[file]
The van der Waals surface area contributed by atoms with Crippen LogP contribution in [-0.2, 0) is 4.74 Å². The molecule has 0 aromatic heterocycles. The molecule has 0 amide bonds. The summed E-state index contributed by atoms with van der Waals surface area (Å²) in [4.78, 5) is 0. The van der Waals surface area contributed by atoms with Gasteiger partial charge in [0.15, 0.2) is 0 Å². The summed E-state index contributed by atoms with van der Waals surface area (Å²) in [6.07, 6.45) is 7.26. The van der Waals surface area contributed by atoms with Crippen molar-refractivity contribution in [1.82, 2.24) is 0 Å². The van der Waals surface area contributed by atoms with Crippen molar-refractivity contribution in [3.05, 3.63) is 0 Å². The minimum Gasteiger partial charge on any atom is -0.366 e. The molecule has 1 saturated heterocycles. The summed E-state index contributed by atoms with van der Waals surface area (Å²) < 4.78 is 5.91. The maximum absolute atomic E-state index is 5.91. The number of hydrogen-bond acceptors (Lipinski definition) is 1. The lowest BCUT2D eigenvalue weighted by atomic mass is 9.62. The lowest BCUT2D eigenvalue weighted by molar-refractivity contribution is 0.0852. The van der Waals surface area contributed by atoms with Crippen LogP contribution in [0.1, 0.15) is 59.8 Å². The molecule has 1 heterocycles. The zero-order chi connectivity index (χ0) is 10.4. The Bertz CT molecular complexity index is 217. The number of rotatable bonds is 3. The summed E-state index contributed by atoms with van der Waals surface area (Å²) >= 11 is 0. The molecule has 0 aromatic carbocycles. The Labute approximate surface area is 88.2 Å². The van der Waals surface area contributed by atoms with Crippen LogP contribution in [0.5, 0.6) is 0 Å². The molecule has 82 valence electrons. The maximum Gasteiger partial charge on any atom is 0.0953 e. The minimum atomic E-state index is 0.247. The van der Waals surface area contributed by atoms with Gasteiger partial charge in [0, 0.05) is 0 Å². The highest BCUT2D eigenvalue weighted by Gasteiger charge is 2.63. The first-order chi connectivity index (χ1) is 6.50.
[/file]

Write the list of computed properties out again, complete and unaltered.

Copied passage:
The van der Waals surface area contributed by atoms with Crippen LogP contribution in [-0.2, 0) is 4.74 Å². The molecule has 0 aromatic heterocycles. The molecule has 0 amide bonds. The summed E-state index contributed by atoms with van der Waals surface area (Å²) in [4.78, 5) is 0. The van der Waals surface area contributed by atoms with Gasteiger partial charge in [0.15, 0.2) is 0 Å². The summed E-state index contributed by atoms with van der Waals surface area (Å²) in [6.07, 6.45) is 7.26. The van der Waals surface area contributed by atoms with Crippen molar-refractivity contribution in [1.82, 2.24) is 0 Å². The van der Waals surface area contributed by atoms with Crippen molar-refractivity contribution in [3.05, 3.63) is 0 Å². The minimum Gasteiger partial charge on any atom is -0.366 e. The molecule has 1 saturated heterocycles. The summed E-state index contributed by atoms with van der Waals surface area (Å²) < 4.78 is 5.91. The maximum absolute atomic E-state index is 5.91. The number of hydrogen-bond acceptors (Lipinski definition) is 1. The lowest BCUT2D eigenvalue weighted by atomic mass is 9.62. The lowest BCUT2D eigenvalue weighted by molar-refractivity contribution is 0.0852. The van der Waals surface area contributed by atoms with Crippen LogP contribution in [0.1, 0.15) is 59.8 Å². The molecule has 1 heterocycles. The zero-order chi connectivity index (χ0) is 10.4. The Bertz CT molecular complexity index is 217. The number of rotatable bonds is 3. The summed E-state index contributed by atoms with van der Waals surface area (Å²) >= 11 is 0. The molecule has 0 aromatic carbocycles. The Labute approximate surface area is 88.2 Å². The van der Waals surface area contributed by atoms with Crippen LogP contribution in [0.5, 0.6) is 0 Å². The molecule has 82 valence electrons. The maximum Gasteiger partial charge on any atom is 0.0953 e. The minimum atomic E-state index is 0.247. The van der Waals surface area contributed by atoms with Gasteiger partial charge in [0, 0.05) is 0 Å². The highest BCUT2D eigenvalue weighted by Gasteiger charge is 2.63. The first-order chi connectivity index (χ1) is 6.50.